He wants Lazarus to relieve his pain; to cool his tongue with water. His coldness and unconcern treatment of Lazarus is still evident. No humility or grace. Our attitude can have a deep impact on how we treat people; whether we ignore them through indifference or inflict them with our verbal insults. This is how the rich man responds to the comfort Lazarus now enjoys.

Lazarus and the Rich Man I verse 25

v25: “My son (my dear boy).” Abraham does not deny that the rich man is a member of his extended family and addresses him in a kindly manner despite his treatment of Lazarus and dishonor to Abraham. (Again, he did not reflect the character or fruit of his patriarch Abraham).

As a side note, that phrase “Now he is comforted” reaffirms the most painful evil Lazarus endured was the treatment he received from the rich man.

Lazarus and the Rich Man I verse 26 -Part A

v26: Let’s take a look at the heart (character) of Lazarus. He has not verbally spoken. We do not hear him say, “hey, you half dead dog, you deserve what you are getting.” Revenge, anger, and hate is not found in Lazarus.

Lazarus and the Rich Man I verse 26 -Part B

Indeed, the bible decrees: “In this the children of God and the children of the devil are manifest: Whoever does not practice righteousness is not of God, nor is he who does not love his brother. For this is the message that you heard from the beginning, that we should love one another, We know that we have passed from death to life, because we love the brethren. He who does not love his brother abides in death. But whoever has this world’s goods, and sees his brother in need, and shuts up his heart from him, how does the love of God abide in him? My little children, let us not love in word or in tongue, but in deed and in truth. And by this we know that we are of the truth, and shall assure our hearts before Him.” (1 John 3:10-11,14,17-18).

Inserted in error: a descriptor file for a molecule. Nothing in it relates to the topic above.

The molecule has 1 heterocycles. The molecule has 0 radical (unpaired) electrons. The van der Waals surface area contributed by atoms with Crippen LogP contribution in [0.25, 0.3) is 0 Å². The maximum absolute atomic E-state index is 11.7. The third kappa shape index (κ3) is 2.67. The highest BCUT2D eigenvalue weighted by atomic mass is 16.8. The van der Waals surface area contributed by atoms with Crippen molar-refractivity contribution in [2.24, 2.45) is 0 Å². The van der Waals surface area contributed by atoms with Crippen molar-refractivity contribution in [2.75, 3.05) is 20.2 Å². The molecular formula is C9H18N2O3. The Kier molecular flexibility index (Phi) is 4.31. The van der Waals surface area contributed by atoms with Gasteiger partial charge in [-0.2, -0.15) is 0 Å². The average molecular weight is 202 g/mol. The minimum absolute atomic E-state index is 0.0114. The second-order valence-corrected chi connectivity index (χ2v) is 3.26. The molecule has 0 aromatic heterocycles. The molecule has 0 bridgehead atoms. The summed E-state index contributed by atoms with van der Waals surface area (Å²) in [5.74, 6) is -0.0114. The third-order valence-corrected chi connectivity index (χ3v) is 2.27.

Lazarus and the Rich Man I verse 26 -Part C

But Abraham points out another problem. Observe these words, “those who want to pass from here to you cannot”. Who “would want” to volunteer and journey from heaven to hell? There is only one other person on stage. The treatment of Lazarus toward the rich man is unlike the rich man treatment. I believe Lazarus is whispering in the ear of Abraham. Father Abraham, “that is my old neighbor down there. Poor man, he is in such a fix and such pain. There is nothing, but torment and agony. I am comforted and doing well. We have plenty of water here. If it pleases you, I will be glad to take a glass down to him to cool his tongue.”

Lazarus and the Rich Man I verses 27-28

v27-28: But even after this there is no change at all. No grace, no love, no consideration of how horrible he has spoken and treated Lazarus. Even though Abraham told him earlier to “Remember” (reflect) he basically cuts Abraham off and now wants Lazarus to warn his family so they do not suffer such pain and treatment.

Lazarus and the Rich Man I Application

  • Ask for forgiveness of God and the other person. If it is a spouse, girlfriend/boyfriend… get before God together.
  • Other forgiveness to the level of offense.
  • Get before God in His presence and “process” anything or those particular things that are affecting how we are treating that person or people.

Lazarus and the Rich Man I Conclusion

Ultimately, in the story of Lazarus and the Rich Man we need to ask, is your attitude affecting the way you treat others? Do you need to change the way you talk and treat people? What continuous steps of accountable submission and prayer have you taken?